This is rarely referred to as the Stones' best live release, and it certainly wasn't their first live release, nor was the title previously unused ... in 1965, a UK EP with the same title was released.
The trouble with live recordings from before 1968 - at least in the rock world - is the sound quality leaves a lot to be desired, with the screaming audiences seeming to shadow the actual performances, not something you get from grizzled bluesmen or Big Band Jazz shows.
Yet, while this album is miles away from The Who's Live at Leeds
, or even the Stones' own Get Yer Ya-Ya's Out!
, this still manages to be a very interesting live LP, and certainly not one to be dismissed.
One clear advantage over other early live records is that the sound is decent, and when the audience gets too feisty, that just adds to the energy level rather than be annoying. It also entices the band to play louder, which only notches up the excitement still further. Sure, it's sloppy, but it manages to be fun rather than just juvenile, and is far from the sterility of other groups' late-period reunion shows, else the timidity of less daring groups of the time, or the Stones' later poseur-ish persona from the mid-70's onwards.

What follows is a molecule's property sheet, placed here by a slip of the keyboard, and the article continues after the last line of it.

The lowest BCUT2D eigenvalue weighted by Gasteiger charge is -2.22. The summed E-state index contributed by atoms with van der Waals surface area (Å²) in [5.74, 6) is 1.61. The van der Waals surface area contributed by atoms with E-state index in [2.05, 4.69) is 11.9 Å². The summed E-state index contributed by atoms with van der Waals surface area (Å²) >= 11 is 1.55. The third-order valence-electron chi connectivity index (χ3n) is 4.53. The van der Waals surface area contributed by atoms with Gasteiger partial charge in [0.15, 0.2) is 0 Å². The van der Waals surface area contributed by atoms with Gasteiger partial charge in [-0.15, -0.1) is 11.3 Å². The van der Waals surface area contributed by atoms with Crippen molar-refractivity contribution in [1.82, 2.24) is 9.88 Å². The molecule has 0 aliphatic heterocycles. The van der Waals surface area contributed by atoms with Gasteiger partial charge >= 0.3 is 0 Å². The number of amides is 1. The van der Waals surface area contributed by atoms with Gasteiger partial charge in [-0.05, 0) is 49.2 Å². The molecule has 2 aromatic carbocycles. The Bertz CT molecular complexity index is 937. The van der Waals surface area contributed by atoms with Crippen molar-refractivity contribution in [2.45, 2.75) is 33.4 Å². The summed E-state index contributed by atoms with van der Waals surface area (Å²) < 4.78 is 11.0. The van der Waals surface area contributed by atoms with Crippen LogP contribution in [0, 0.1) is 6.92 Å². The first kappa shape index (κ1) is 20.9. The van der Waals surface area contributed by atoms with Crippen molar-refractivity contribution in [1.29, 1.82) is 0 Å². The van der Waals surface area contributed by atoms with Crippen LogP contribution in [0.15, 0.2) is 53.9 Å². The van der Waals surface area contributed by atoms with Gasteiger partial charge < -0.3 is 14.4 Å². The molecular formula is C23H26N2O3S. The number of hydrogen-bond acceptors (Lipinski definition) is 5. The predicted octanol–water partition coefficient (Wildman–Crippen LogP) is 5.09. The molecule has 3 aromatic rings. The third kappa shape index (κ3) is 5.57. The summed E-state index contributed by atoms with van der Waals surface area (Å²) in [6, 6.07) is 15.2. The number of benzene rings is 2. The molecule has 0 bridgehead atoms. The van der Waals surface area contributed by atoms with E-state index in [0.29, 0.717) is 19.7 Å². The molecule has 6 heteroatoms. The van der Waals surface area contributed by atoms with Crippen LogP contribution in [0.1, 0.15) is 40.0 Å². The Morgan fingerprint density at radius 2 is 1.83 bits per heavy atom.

The contents of this LP were culled from a couple of shows, but the tapes proved insufficient for an entire LP, so two studio recordings - one unreleased and one unavailable Stateside - with overdubbed audience noises, help fill up the first side.
The Stones' cover of "I've Been Loving You Too Long" sounds odd as pseudo-live material, and while it was unfittingly recorded for the Aftermath
sessions, the original studio version definitely works better than this, even if it is by no means a highlight. Some have noted the 1963 cancelled single "Fortune Teller" to be a highlight, and while it might not be obvious in this format, I'd consider it the second best cover of the tune (after The Who's 1970 actual
by Reviewer: Mr X Music Reviews
(blogging at When the Music's Over